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Catching up with METSY: How the link between psychosis and obesity has paved the way towards new treatment options

This month we catch up with METSY, featured in our October 2018 special section that focused on mental health. METSY unveiled the links between psychotic disorders and metabolic co-morbidities and thus opened the door for new therapeutic options tackling psychosis whilst preventing metabolic complications.


The key outcome for METSY (Neuroimaging platform for characterisation of metabolic co-morbidities in psychotic disorders) was that weight gain is indeed associated with first episode psychosis (FEP) and that the potential medical impact lies in identifying patients with high risk of rapid weight gain, and guiding their treatment to prevent metabolic comorbidities. Advancing these findings was an absolute priority. “And luckily, this is happening,” comments coordinator Matej Oresic. “There are now multiple studies ongoing derived directly from the METSY results, also with researchers who had not been originally involved with METSY itself.”

Pushing the METSY decision support tool towards clinical introduction

We found out that METSY had developed a decision support tool to help provide better and more targeted treatment to at-risk patients. “To achieve this, further pilots are needed to test the tool in-clinic,” admits Oresic. “However, the METSY participant involved in the tool development has done that in one disease area already, for Alzheimer’s disease, and a spin-off company has been established.” Oresic hopes that further steps will be taken to achieve something similar with the decision support system for psychosis, however it’s still a work in progress.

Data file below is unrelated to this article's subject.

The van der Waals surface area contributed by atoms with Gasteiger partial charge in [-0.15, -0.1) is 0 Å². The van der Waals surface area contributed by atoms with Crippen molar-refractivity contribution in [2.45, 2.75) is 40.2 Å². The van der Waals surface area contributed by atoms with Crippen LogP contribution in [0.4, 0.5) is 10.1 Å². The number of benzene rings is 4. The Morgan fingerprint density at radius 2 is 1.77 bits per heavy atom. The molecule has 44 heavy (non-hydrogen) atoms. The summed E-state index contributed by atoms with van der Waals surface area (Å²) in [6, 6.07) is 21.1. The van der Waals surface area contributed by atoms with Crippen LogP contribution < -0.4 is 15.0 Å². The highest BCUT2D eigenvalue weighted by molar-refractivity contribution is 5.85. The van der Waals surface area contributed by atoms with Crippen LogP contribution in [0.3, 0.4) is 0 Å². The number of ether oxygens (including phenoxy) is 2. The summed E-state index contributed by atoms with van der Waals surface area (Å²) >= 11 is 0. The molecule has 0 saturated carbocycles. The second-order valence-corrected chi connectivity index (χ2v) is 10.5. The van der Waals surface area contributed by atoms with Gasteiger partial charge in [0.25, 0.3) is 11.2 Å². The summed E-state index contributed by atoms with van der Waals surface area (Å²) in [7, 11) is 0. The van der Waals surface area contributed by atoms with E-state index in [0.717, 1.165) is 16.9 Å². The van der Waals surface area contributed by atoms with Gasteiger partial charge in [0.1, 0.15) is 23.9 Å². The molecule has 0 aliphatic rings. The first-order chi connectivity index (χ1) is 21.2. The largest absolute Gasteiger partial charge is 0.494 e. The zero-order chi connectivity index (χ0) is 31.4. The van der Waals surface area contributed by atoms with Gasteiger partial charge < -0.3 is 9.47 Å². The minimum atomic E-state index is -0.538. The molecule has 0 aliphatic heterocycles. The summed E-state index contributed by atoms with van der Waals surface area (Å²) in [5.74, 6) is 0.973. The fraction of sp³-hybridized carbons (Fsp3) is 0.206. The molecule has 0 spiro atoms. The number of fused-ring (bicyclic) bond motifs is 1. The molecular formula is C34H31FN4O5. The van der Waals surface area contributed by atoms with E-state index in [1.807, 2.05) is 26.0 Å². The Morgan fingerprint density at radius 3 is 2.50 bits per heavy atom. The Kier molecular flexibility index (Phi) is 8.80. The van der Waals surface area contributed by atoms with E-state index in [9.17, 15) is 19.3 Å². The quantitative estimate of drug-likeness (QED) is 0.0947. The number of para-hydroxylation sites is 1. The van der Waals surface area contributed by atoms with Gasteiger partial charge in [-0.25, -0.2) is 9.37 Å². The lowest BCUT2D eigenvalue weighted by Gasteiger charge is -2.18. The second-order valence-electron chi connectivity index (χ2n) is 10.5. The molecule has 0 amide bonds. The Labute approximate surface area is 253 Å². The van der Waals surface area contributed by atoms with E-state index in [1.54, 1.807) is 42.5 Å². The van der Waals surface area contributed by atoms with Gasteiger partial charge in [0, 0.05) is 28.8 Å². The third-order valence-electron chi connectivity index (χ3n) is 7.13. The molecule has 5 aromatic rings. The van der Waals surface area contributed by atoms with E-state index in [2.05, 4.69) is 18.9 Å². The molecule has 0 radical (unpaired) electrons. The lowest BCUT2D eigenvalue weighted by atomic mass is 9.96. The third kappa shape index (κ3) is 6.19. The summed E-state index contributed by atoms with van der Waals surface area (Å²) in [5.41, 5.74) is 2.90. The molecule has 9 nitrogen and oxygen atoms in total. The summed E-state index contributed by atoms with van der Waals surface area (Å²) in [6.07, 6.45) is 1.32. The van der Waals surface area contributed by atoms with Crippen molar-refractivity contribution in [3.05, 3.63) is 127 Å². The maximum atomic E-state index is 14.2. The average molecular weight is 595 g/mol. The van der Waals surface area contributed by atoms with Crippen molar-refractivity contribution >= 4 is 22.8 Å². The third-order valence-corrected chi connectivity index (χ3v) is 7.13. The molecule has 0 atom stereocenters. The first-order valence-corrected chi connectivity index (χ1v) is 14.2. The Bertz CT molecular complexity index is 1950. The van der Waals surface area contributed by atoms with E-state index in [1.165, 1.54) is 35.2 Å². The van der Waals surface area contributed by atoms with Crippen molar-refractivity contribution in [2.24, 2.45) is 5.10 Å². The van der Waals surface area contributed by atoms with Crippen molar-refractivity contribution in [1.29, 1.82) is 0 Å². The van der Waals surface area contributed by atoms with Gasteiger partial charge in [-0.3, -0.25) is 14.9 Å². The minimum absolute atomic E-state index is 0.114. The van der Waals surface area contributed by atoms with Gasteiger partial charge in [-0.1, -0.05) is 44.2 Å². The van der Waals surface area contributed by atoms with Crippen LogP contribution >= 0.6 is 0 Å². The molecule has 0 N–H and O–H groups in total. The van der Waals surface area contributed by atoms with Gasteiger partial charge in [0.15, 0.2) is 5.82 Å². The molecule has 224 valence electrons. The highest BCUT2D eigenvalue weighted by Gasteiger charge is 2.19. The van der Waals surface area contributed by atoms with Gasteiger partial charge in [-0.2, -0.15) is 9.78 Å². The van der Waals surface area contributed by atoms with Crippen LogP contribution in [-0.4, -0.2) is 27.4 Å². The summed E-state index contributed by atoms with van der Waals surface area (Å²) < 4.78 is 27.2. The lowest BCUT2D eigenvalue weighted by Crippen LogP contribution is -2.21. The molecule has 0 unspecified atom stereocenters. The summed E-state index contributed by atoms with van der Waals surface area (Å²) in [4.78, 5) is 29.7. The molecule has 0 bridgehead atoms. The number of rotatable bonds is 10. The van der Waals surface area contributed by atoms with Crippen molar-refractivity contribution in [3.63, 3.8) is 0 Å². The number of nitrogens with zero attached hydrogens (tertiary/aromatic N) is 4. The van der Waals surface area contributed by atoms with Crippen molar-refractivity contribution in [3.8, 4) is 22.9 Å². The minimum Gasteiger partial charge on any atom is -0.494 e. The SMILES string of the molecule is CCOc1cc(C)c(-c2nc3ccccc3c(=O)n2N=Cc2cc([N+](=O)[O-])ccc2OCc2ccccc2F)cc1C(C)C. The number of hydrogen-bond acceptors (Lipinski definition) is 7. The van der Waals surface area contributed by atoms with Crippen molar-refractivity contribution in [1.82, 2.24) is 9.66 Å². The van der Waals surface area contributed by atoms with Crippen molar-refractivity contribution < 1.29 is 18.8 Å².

Further collaboration through the IMI

Another important METSY finding was a lipid signature that suggests that psychotic patients who are most at risk of developing metabolic complications have increased markers of liver fat already prior to such complications. “Related to these findings, we are currently involved with the Innovative Medicines Initiative’s (IMI) LITMUS project,” explains Oresic. “This project is developing novel molecular diagnostic tools to diagnose and monitor non-alcoholic fatty liver disease (NAFLD). Although it’s in its early stages we still aim to evaluate the diagnostic tools in the psychiatric population.” Reflecting on the impact of EU funding, Oresic comments: “With METSY, we were among the first to highlight the importance in studying metabolic co-morbidities in psychoses, which is receiving increased interest in psychiatry.” Looking ahead, Oresic hopes that the METSY findings and tools will allow him and his team to pursue further research aiming to understand the metabolic component in psychosis.